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December 24, 2008

DWR and Hibernate 3.x

Recently there have been some questions on DWR’s user mailing list about integration with Hibernate.  Most of the questions stem from a misunderstanding of how DWR works and I thought it would be helpful to write a post to give new users some information on what to expect from DWR.

DWR provides two main integration points with Hibernate:

  1. A converter (hibernate3) that attempts to avoid reading from un-initialized (lazy) properties.
  2. A filter (H3SessionAjaxFilter) which provides a Hibernate Session to the hibernate3 converter if un-initialized properties need to be read.

What converter should I use and how do I configure it?

You should use the hibernate3 converter if:

  1. The returned object has lazy properties which have not been excluded in your DWR configuration and you do not want DWR to attempt to serialize these properties.
    1. Add a converter to your dwr.xml:
      <allow> 
        .... 
        <convert converter="hibernate3" match="yourpackage.yourClass" />
        ....
      </allow>
      
  2. The returned object has lazy properties and you want DWR to attempt to serialize these properties. 
    1. Add a converter to your dwr.xml with the assumeSession parameter set to true.  This will tell DWR it should attempt to access the Hibernate session to read un-initialized properties:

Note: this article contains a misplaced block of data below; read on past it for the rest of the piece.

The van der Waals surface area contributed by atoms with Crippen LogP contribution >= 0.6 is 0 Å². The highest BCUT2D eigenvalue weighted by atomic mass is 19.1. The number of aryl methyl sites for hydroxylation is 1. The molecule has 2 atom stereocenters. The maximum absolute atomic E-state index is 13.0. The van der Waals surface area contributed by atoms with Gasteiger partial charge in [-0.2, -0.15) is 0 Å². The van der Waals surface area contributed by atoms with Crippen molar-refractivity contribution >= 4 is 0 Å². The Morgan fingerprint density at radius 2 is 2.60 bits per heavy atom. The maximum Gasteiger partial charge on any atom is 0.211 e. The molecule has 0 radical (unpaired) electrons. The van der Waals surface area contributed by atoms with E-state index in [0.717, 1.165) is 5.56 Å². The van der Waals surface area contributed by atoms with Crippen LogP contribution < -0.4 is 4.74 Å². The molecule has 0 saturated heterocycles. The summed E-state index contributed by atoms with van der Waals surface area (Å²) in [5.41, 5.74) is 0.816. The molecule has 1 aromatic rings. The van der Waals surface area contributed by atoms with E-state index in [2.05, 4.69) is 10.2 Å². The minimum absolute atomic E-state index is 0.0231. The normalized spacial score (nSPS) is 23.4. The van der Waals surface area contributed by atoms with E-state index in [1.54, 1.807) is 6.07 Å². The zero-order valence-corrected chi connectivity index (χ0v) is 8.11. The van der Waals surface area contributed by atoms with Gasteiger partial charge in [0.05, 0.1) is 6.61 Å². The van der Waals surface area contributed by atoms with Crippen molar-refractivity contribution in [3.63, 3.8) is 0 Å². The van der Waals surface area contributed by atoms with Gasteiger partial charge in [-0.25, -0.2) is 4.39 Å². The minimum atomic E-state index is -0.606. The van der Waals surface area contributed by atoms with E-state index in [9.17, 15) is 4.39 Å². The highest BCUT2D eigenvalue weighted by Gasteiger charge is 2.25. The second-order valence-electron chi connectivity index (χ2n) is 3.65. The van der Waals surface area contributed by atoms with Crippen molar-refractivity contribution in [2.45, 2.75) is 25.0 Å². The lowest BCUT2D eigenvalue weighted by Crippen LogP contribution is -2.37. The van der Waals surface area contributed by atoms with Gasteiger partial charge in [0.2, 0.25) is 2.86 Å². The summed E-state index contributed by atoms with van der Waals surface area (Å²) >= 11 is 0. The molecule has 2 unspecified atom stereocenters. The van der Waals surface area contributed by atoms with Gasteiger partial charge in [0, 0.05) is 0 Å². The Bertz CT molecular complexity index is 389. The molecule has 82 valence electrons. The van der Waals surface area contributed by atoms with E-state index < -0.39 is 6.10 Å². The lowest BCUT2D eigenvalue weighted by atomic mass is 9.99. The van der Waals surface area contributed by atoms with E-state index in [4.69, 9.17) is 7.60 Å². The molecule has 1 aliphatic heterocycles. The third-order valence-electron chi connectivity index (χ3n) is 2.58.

<allow> 
        .... 
        <convert converter="hibernate3" match="yourpackage.yourClass">
          <param name="assumeSession" value="true"/>
        </convert>
        ....
      </allow>
      
    2. Add the H3SessionAjaxFilter filter to your dwr.xml, this filter provides the Hibernate session needed by the hibernate3 converter to read the un-initialized properties.
      <allow> 
        .... 
        <filter class=" org.directwebremoting.hibernate.H3SessionAjaxFilter"/>
        ....
      </allow>
      

You should use the standard bean converter if:

  1. The returned object does not have lazy properties and you want DWR to blindly serialize all properties on the object (or properties based on the exclusions, inclusions set in your DWR configuration).

Where the confusion lies:

So what was the problem that the users on the list were having?  Both users thought it was possible for DWR to make a call to the server to retrieve a lazy property when an attempt was made to access that property in JavaScript.  Here is a code sample to illustrate this point:

  function dwrCallBack(beanFromServer) {
    alert(beanFromServer.lazyProperty);
  }

DWR does a lot of magical things but it DOES NOT access the server when reading JavaScript properties.  All serialization of the object DWR will return to the browser is performed one-time – in the converter.  The converters job is to serialize the bean into a complete JavaScript object. 

In short the conversion of Hibernate beans is an all or nothing process.  The developer needs to understand what properties he needs to display in the view and prepare his converter configuration with this in mind.  Please note that the hibernate converter is very similar to the bean converter and thus you may specify include and exclude parameters (to exclude or include properties in serialization).  For more information on the bean and hibernate converters please see the DWR docs:

  1. http://directwebremoting.org/dwr/server/hibernate
  2. http://directwebremoting.org/dwr/server/dwrxml/converters/bean

If you have any questions feel free to post them in the comments area. 

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